Imagine a vacant lot on a street filled with old tires, a broken refrigerator, even a discarded couch. The name of the street is Gibb Street in Cleveland, OH. Imagine an apartment building with forty eight apartments filled with people from various ethnic backgrounds. The people are strangers to each other until one spring day a nine year old Vietnamese girl takes the time to plant six lima beans in the earth behind the refrigerator. She plants those six lima beans into six holes in the ground so that she can feel closer to the memory of her father, who was a farmer in Vietnam. The girl’s name is Kim, and her voice is the first one that readers encounter in Paul Fleishman’s Seedfolks (Joanna Cotler Books, 1997), illustrated by Judy Pedersen. Kim’s act of planting those lima beans ushers in profound changes for the neighborhood.
Ana, an elderly Rumanian woman, is the next person we meet. When Ana notices “a little black-haired girl” hiding something in the lot, she becomes suspicious, and with her cane, walks out to investigate. Ana’s suspicion turns to admiration when she discovers the beans beginning to sprout and enlists the help of her neighbor, Wendell, to keep an eye on them and make sure that they grow.
The first-person voices continue in each chapter: Gonzalo, Leona, Sam, Virgil, and six others. Little by little, they each plant something until the ugly, abandoned lot becomes a beautiful community garden. The neighbors, now friends, have planted seeds of vegetables and flowers as well as seeds of hope. Their lives are transformed in the process. Wendell explains that he cannot change many things about his life, but he can help change an empty, forgotten lot into a garden.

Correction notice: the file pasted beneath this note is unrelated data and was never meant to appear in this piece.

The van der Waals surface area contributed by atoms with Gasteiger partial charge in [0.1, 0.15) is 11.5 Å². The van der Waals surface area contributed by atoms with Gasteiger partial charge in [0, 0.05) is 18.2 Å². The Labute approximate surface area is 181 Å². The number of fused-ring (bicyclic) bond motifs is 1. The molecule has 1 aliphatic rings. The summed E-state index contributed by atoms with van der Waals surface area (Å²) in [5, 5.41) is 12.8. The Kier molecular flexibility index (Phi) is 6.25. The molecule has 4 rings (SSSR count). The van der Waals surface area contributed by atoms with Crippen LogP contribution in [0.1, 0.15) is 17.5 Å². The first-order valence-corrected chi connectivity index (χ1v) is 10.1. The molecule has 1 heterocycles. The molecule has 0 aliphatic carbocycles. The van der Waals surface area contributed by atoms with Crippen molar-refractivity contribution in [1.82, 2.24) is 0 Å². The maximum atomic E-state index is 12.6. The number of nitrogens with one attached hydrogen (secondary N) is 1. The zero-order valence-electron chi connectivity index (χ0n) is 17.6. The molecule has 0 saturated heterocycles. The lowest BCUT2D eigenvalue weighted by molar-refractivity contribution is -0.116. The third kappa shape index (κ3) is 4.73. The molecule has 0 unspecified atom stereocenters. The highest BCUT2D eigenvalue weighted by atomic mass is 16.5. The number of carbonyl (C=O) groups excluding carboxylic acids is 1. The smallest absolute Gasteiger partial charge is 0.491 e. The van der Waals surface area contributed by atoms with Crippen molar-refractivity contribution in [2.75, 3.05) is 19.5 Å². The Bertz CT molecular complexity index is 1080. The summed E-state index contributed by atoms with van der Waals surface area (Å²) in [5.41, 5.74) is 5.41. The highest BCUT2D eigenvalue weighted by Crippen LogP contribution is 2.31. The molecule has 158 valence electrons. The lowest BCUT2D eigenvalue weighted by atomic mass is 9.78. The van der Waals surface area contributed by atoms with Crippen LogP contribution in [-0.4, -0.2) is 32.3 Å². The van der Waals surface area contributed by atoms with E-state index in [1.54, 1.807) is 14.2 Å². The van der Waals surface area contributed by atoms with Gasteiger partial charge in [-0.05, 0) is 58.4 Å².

The flap of the book says “Ages 10 and up.” I would recommend it for ages nine and up. The message is clear that it takes time to care for and create a garden, just as it takes time to build relationships that turn neighbors who are strangers into a community of friends.
I remember when I was weeding a small patch of earth one evening a few springs ago when I was thinking about Seedfolks. Just then, a neighbor I had never met came out of her back door to do some weeding of her own. We smiled and introduced ourselves. I told her how much I admired her peonies. She told me how much she had enjoyed gazing at my orange and yellow tulips.
I told her how I had planted the bulbs in the winter, and it seemed like a miracle when they came up in the spring. She said that was the way she got through the winter—thinking of her colorful flowers that would come up in the spring gave her hope.
In Seedfolks, Amir, from India, explains how the purple eggplants he grew made people come over to look. When the people looked at the beautiful eggplants, they began to talk and get to know each other, and this led to blossoming friendships.
Books can expose us to people we have never met and places we have never been. They can inspire us to involve our children in creating beauty and community with our own hands; whether we plant seeds in the earth, in flowerpots, or when we plant seeds of kindness towards others, we are bound to be transformed, and in turn, transform our world.